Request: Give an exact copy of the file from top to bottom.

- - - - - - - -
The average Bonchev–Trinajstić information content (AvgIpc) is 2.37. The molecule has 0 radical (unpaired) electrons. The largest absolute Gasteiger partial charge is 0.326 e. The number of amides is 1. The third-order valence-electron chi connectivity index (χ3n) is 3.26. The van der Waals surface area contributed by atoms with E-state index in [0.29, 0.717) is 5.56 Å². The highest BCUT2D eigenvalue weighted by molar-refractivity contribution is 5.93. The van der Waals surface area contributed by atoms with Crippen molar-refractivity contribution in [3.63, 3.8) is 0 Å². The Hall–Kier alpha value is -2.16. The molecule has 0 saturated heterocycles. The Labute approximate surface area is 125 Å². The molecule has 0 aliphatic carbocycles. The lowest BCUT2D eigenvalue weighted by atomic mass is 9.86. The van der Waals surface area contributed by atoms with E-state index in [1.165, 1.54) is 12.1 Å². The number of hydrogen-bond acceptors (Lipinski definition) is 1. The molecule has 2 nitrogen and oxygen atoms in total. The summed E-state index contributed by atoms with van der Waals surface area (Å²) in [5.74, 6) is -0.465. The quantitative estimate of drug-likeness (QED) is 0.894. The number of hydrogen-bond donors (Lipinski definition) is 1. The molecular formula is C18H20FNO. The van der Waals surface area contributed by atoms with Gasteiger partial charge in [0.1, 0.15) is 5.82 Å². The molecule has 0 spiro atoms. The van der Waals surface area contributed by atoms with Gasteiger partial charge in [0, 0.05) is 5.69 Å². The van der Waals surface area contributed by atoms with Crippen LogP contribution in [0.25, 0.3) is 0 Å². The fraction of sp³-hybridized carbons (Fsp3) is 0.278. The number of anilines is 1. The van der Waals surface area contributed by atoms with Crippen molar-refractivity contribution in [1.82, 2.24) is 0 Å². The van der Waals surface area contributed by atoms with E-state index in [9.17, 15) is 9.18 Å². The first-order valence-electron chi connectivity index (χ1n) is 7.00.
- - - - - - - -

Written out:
The average Bonchev–Trinajstić information content (AvgIpc) is 2.37. The molecule has 0 radical (unpaired) electrons. The largest absolute Gasteiger partial charge is 0.326 e. The number of amides is 1. The third-order valence-electron chi connectivity index (χ3n) is 3.26. The van der Waals surface area contributed by atoms with E-state index in [0.29, 0.717) is 5.56 Å². The highest BCUT2D eigenvalue weighted by molar-refractivity contribution is 5.93. The van der Waals surface area contributed by atoms with Crippen molar-refractivity contribution in [3.63, 3.8) is 0 Å². The Hall–Kier alpha value is -2.16. The molecule has 0 saturated heterocycles. The Labute approximate surface area is 125 Å². The molecule has 0 aliphatic carbocycles. The lowest BCUT2D eigenvalue weighted by atomic mass is 9.86. The van der Waals surface area contributed by atoms with E-state index in [1.165, 1.54) is 12.1 Å². The number of hydrogen-bond acceptors (Lipinski definition) is 1. The molecule has 2 nitrogen and oxygen atoms in total. The summed E-state index contributed by atoms with van der Waals surface area (Å²) in [5.74, 6) is -0.465. The quantitative estimate of drug-likeness (QED) is 0.894. The number of hydrogen-bond donors (Lipinski definition) is 1. The molecular formula is C18H20FNO. The van der Waals surface area contributed by atoms with Gasteiger partial charge in [0.1, 0.15) is 5.82 Å². The molecule has 0 spiro atoms. The van der Waals surface area contributed by atoms with Gasteiger partial charge in [0, 0.05) is 5.69 Å². The van der Waals surface area contributed by atoms with Crippen LogP contribution in [0.25, 0.3) is 0 Å². The fraction of sp³-hybridized carbons (Fsp3) is 0.278. The number of anilines is 1. The van der Waals surface area contributed by atoms with Crippen molar-refractivity contribution in [1.82, 2.24) is 0 Å². The van der Waals surface area contributed by atoms with E-state index in [9.17, 15) is 9.18 Å². The first-order valence-electron chi connectivity index (χ1n) is 7.00.